Where shoppers draw the line

With supermarket promotional activity on the increase, a survey was carried out to gauge which mechanism works best. Mike Bartlam is senior associate consumer product marketing at Nielsen

It is generally accepted that below-the-line expenditure is now nearly 60 per cent of fmcg manufacturers’ marketing budgets. This demonstrates a massive switch in emphasis over the past few years brought about by influences such as severe price pressures, a need to target more effectively, the growth of direct marketing and the building of customer databases. Also, the fragmentation of media is increasingly giving less “bangs for your buck”.

But what does the consumer think? In a major survey of more than 7,000 households on Homescan, a number of questions were posed relating to attitudes to promotions which give a worrying insight into the struggle manufacturers and retailers alike have in retaining loyalty.

Consider that more than 70 per cent of customers actively look out for price promotions in stores. In response to the statement “I always compare the prices between different brands before choosing”, only one in five disagreed; indeed, this went as low as one in seven within “new families”, where there is greater likelihood of a recent reduction in joint earning power.

The power of promotions to cause at least temporary change in buying habits is borne out in particular by the attitudes of “maturing families” where, perhaps, repertoire is widest. Fifty per cent agreed with the statement “I will buy a brand I normally don’t buy if it is on offer”. Only 20 per cent disagreed.

It is hardly surprising, in view of this self confessed “promiscuity”, that loyalty-building programmes and database marketing has grown so rapidly and the emphasis shifted from mass- to micro-marketing.

So what are the spending patterns on promoted lines? In a period covering just over two years, to the end of September 1995, the proportion of the shopping basket accounted for by products on some form of promotion rose from just over 14 per cent to 16 per cent. These promotional items would include both on-pack offers (extra free coupons, money-off next purchase, etc), as well as store-specific promotions (multi-buys, money off).

Does it vary by category? By simply scanning the shelves, the perception that liquor is the most heavily promoted category is certainly borne out, in that 1 in every 4 is spent on products which have some form of special offer attached to them.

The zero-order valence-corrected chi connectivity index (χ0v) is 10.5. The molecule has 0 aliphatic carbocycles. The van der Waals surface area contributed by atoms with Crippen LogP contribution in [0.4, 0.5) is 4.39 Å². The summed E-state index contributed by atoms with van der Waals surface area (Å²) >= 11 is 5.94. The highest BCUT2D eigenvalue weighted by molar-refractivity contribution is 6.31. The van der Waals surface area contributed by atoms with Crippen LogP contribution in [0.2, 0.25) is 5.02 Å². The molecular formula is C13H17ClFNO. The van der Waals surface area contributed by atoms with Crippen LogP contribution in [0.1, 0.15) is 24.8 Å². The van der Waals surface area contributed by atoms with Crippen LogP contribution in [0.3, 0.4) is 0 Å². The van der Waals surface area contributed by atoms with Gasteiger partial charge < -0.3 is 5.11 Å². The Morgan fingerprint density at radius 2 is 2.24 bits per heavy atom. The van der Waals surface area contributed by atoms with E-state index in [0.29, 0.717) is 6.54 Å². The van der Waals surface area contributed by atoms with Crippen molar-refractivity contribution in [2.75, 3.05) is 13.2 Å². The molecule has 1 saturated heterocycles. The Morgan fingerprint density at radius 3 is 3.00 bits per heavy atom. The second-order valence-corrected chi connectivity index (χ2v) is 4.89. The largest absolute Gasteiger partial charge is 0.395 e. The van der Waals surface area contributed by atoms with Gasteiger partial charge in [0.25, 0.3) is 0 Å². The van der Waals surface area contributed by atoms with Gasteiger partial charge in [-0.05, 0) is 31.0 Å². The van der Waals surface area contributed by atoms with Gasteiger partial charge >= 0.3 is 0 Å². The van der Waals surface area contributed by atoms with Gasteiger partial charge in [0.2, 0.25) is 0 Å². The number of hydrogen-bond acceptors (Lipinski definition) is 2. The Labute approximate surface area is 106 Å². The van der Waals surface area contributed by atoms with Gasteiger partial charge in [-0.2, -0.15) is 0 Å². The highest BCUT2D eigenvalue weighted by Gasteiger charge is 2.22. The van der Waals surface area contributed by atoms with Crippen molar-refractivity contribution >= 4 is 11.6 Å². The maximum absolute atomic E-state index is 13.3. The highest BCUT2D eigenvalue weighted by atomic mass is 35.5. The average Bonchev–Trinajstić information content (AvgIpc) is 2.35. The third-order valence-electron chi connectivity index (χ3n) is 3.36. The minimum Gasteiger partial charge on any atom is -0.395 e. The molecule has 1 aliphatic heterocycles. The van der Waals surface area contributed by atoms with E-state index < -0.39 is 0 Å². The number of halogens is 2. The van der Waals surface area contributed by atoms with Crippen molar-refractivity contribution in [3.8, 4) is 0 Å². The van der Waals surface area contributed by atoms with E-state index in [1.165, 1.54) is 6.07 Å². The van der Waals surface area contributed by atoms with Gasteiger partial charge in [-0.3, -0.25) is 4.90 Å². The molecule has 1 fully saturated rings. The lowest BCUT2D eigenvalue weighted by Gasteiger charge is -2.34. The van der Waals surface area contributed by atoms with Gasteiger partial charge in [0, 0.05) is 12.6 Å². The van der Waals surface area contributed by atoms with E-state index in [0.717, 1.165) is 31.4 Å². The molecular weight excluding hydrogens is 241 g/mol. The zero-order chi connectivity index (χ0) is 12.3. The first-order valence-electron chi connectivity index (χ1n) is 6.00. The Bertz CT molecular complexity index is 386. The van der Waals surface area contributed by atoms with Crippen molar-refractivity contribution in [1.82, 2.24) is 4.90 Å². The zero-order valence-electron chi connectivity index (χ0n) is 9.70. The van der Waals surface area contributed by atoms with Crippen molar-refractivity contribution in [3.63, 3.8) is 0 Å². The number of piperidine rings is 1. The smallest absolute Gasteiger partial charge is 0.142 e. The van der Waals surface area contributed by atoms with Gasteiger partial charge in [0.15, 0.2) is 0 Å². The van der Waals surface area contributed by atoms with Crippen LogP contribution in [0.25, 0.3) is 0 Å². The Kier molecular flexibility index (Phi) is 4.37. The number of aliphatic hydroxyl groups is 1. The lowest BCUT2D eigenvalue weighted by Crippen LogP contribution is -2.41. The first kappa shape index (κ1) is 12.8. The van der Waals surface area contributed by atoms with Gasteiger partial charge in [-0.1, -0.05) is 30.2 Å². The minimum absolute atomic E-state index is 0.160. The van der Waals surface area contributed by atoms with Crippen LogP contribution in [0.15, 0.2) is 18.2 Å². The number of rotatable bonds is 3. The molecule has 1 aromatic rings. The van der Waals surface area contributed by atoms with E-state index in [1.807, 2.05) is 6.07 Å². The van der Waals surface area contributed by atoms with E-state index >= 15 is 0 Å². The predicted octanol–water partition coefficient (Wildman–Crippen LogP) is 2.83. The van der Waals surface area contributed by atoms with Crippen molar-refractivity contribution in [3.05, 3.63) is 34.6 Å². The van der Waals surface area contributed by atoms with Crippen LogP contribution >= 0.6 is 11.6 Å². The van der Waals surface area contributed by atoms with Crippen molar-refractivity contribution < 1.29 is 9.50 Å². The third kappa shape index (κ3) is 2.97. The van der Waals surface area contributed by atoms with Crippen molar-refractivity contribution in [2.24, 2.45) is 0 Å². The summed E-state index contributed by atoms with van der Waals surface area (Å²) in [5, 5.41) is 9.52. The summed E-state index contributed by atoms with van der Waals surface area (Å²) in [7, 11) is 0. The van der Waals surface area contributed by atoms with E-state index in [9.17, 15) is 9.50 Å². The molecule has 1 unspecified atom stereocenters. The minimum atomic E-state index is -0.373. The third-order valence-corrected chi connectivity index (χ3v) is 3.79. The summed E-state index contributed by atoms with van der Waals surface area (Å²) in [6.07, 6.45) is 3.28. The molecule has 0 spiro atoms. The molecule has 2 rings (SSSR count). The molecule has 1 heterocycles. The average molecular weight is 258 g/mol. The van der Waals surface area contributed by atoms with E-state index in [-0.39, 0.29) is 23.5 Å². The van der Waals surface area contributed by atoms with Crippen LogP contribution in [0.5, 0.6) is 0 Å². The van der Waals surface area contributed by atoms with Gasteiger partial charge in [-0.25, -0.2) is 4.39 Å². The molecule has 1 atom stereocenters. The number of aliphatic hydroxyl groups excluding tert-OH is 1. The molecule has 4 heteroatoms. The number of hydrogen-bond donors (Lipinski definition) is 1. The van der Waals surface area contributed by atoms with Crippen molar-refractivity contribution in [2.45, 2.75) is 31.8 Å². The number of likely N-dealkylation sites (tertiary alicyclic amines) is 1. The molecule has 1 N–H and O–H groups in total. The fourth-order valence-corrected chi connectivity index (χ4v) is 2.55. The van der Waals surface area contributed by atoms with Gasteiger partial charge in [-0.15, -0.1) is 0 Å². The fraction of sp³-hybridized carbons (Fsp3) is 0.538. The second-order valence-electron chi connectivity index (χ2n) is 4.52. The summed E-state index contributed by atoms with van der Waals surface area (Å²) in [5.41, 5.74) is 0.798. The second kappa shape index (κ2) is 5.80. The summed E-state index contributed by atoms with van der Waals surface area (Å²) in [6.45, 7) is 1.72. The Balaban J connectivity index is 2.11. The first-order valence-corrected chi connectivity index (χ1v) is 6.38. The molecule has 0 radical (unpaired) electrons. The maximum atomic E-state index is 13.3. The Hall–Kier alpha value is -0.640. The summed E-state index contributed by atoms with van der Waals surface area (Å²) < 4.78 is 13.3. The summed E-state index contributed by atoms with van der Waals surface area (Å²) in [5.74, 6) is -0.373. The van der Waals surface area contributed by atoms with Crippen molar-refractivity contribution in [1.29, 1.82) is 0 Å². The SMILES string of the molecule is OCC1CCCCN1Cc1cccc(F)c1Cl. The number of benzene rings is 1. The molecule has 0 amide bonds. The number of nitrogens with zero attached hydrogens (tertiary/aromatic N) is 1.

Confectionery, which includes crisps and snacks, is not far behind, whereas at the other end of the spectrum only 11 per cent of chilled products spending is on promoted lines.

There are some noticeable variations between the major grocery retailers, in terms of promotional levels and trends. Sainsbury’s and Tesco both have about 20 per cent of the basket but Tesco has risen from 17.6 per cent in mid 1993, reflecting its aggressive stance in the battle for market share. Asda has revived its fortunes through a thorough re-evaluation of positioning and what it offers. However, this has not been reflected in an increased emphasis on specific product promotional activity since it has dropped in terms of basket share from 14 per cent to 12.5 per cent, as opposed to the overall increase. Clearly, “everyday low prices” are not necessarily the function of promotions.

What type of promotions are growing? While the simple store price reduction dominates the promotions scene, accounting for more than a third of all promotional expenditure, multi-buys have shown the major growth from 12 per cent in 1993, to 16 per cent by September this year. This pattern has been repeated in all the major retailers, with the exception of Somerfield and Kwiksave, where this mechanism is relatively unimportant.

Furthermore, most of the individual categories reflect the same trend, but there has been a substantial increase in the importance of multi-buys in the household products sector, where it is the dominant promotional tool at 30 per cent of spend on all promoted lines. Coupons feature far more frequently in this category at about four times the overall average.

There seems little likelihood that below-the-line activity will slow down. The only question is which particular mechanism will work best in the future. Clearly, the direct marketing developments could well mean a diversion of funds away from straight on-pack offers, since it is unlikely that retailers will allow manufacturers to move significant investment away from some of the specific store promotions.

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